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  • Generalized Finite Element Methods:

    Main Ideas, Results, and Perspective

    Ivo Babuška ∗ Uday Banerjee † John E. Osborn ‡

    Abstract

    This paper is an overview of the main ideas of the Generalized Finite Element Method (GFEM). We present the basic results, experiences with, and potentials of this method. The GFEM is a generalization of the classical Finite Element Method — in its h, p, and h-p versions — as well as of the various forms of meshless methods used in engineering.

    AMS(MOS) subject classifications. 65N30, 65N15, 41A10, 42A10, 41A30

    1 Introduction

    A numerical method to approximate the solution of a boundary value problem (BVP) for partial differential equations (PDE) has two major components:

    (a) The selection of a family {ωj}Nj=1 of small sets that form a cover of the do- main of the BVP, and, for each j, a finite dimensional local approximation space Vj of functions with the property that functions in Vj can accurately approximate the solution of the BVP on ωj , i.e., locally. The approximate solution of the BVP is then sought from the space S of global functions, obtained by “pasting together” the functions in Vj , in such a way that good local approximability of the Vjs ensure good global approximability of S. The functions in S are often of the form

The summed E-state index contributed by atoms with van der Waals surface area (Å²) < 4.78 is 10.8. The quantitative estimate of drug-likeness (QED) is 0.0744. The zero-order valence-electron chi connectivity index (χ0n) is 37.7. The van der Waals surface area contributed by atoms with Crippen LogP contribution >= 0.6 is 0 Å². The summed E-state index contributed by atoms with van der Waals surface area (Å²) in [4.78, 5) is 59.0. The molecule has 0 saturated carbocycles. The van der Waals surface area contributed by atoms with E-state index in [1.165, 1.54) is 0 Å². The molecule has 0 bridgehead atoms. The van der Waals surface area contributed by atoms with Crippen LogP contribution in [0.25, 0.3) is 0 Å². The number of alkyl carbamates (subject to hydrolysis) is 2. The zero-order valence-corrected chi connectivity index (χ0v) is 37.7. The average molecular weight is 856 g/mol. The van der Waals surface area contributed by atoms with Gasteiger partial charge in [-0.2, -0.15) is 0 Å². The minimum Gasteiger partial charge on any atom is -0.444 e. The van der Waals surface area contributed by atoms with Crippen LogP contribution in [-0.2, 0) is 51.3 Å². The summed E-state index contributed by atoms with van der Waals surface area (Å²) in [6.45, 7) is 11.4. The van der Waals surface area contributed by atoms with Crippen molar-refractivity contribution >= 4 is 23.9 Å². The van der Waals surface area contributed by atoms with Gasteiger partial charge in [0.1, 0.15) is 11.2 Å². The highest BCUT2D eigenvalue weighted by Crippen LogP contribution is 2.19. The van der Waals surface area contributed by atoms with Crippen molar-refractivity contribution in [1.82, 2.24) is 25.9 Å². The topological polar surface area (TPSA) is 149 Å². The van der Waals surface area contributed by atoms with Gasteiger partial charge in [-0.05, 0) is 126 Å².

∑ j φjvj , with vj ∈ Vj ,

    and where {φj} is a partition of unity with respect to {ωj}. We note that each vj ∈ Vj can be viewed as a vector of real numbers (the coefficients with respect to some basis for Vj). Consequently, a functions in the space S, which has the form

    ∑ j φjvj , can also be viewed as a vector c of real

    numbers. ∗Institute for Computational Engineering and Sciences, ACE 6.412, University of Texas

    at Austin, Austin, TX 78712. This research was partially supported by NSF Grant # DMS- 0341982 and ONR Grant # N00014-99-1-0724.

    †Department of Mathematics, 215 Carnegie, Syracuse University, Syracuse, NY 13244. E-mail address: banerjee@syr.edu. WWW home page URL: http://bhaskara.syr.edu. This research was partially supported by NSF Grant # DMS-0341899.

    ‡Department of Mathematics, University of Maryland, College Park, MD 20742. E-mail address: jeo@math.umd.edu. WWW home page URL: http://www.math.umd.edu/˜jeo. This research was supported by NSF Grant # DMS-0341982.

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  • (b) A discretization principle that selects an approximate solution of the BVP from the space S; in other words, the discretization principle associates a specific vector c, i.e., a specific element of S, to the exact solution of the BVP. This element of S is then viewed as an approximate solution of the BVP.

    Given the local spaces Vj , and the derived global space S, a discretization prin- ciple determines the approximate solution in S by approximating the partial differential operator, and thereby reduces the BVP to a system of linear or non-linear algebraic equations for the vector c. When the system is linear, the associated matrix is often sparse. The accuracy of the approximate solution depends on the stability of the discretized partial differential operator and on the approximation properties of the space S, which in turn depends on the approximation properties of the spaces Vj .